- Following a B2C buyer persona model: Buyer personas are not unique to the B2B world. But even though B2C marketers use buyer personas for similar reasons, the actual persona model is quite different when looking at B2B vs. B2C. For instance, B2C models rely on significantly more demographic data (and different types of demographic data) than B2B models. Although it’s fine to list an age range and typical gender for a buyer persona in a B2B model, this range is more of a loose guide to humanize the persona. After all, if you have an accounting director persona listed as skewing female ages 35-45, there’s no reason you also can’t speak to a male director or a director aged 28 or 60. In the B2C model, however, factors like age and gender aren’t just background details to help the persona take shape and become more human like they are in the B2B model. Instead, they’re defining factors that count for a lot. As a result, if you follow a B2C model instead of a B2B model, you will end up focusing on somewhat irrelevant factors that won’t end up helping you very much when it comes to using your personas strategically.
- Not talking to customers: There’s a lot of research that goes into developing B2B buyer personas. As part of this research, you need to do things like review your marketing database to understand the types of roles in your system, how they engage with your marketing campaigns and what interests them and review external factors, for example by engaging in social listening. While this data can tell you quite a lot, it can’t tell the full story. To truly understand who your customers are, you need to talk to them. Specifically, you should pick a handful of representative accounts and talk to the different contacts your company has within those accounts. During these conversations, ask questions that align with the various points of information in your personas, such as: What are your pain points? What do you need to do your job better? Where do you turn to stay informed?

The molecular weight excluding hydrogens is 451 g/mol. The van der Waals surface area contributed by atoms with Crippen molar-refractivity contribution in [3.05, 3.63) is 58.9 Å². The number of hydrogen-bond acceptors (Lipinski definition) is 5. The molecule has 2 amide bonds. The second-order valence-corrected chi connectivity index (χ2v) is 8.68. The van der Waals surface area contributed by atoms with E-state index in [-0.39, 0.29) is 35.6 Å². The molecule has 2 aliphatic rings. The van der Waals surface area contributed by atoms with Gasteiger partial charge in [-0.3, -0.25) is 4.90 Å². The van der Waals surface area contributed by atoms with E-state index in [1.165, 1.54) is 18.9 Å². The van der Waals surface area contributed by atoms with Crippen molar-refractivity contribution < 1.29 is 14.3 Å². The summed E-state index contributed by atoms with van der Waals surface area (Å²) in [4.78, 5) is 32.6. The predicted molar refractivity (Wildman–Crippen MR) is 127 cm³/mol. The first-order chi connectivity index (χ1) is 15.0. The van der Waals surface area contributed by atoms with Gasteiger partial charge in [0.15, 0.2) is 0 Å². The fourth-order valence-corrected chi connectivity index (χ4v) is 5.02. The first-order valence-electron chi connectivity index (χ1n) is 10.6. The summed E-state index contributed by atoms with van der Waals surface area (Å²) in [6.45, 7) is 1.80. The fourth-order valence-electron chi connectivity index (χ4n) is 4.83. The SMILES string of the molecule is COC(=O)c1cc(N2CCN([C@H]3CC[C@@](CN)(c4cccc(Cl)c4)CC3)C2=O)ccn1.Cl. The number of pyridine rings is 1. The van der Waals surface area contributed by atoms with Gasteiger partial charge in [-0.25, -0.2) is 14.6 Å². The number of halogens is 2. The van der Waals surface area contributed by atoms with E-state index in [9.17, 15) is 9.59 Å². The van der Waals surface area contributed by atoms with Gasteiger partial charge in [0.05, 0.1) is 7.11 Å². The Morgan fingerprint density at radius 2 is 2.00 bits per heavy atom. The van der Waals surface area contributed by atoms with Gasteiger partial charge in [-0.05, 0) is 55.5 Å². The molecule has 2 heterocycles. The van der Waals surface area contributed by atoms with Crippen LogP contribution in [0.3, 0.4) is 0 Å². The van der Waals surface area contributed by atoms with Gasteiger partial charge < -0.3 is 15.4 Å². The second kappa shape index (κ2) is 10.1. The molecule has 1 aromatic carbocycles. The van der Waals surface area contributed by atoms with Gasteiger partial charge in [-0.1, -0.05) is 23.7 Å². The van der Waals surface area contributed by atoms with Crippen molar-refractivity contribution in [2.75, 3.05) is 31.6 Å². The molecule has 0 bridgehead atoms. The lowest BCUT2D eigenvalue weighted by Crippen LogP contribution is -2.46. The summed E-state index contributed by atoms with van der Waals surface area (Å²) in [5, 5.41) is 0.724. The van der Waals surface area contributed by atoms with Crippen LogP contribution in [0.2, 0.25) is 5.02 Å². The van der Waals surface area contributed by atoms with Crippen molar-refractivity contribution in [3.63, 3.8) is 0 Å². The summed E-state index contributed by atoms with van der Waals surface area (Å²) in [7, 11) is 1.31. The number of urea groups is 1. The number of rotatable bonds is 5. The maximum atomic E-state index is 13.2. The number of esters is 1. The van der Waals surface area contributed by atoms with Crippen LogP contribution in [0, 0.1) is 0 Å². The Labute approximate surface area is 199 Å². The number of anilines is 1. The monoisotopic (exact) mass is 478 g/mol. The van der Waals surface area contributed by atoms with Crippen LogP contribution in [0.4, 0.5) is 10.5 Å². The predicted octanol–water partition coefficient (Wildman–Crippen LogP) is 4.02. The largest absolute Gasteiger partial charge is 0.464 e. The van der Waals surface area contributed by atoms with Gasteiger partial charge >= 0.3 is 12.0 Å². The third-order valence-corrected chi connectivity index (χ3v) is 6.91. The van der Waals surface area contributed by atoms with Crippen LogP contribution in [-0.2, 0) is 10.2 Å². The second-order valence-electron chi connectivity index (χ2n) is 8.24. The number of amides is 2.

- Not talking to your sales team: In addition to talking to customers, you also need to talk to your sales team. That’s right, it’s time to put that age-old sales and marketing divide to rest and work side-by-side with your sales team to truly understand who your customers are. These internal conversations can provide an additional layer of insight that you can’t get simply from looking at the data and even talking to customers. Your sales team can fully close the loop by sharing details on the types of questions customers ask and their common objections to buying your product/service. Beyond having conversations about these factors with your sales team, it can also be helpful to listen in on a few sales calls to hear what’s happening firsthand.
- Not naming your personas: Naming your personas might seem like a silly exercise, but it actually makes a very big difference when it comes to seeing your personas as people and ensuring adoption. Giving your personas names helps everyone across the organization “speak the same language” and understand in an instant who different personas are and which contacts fit each persona. To really ensure adoption, have a little fun with your names (because who doesn’t want to talk about Marketing Madonna and Accounting Adele?).
5 Mistakes to Avoid When Putting B2B Buyer Personas to Work
Once you develop your buyer personas, you then need to put them to work. Once again, there are several mistakes that you need to be careful to avoid, including: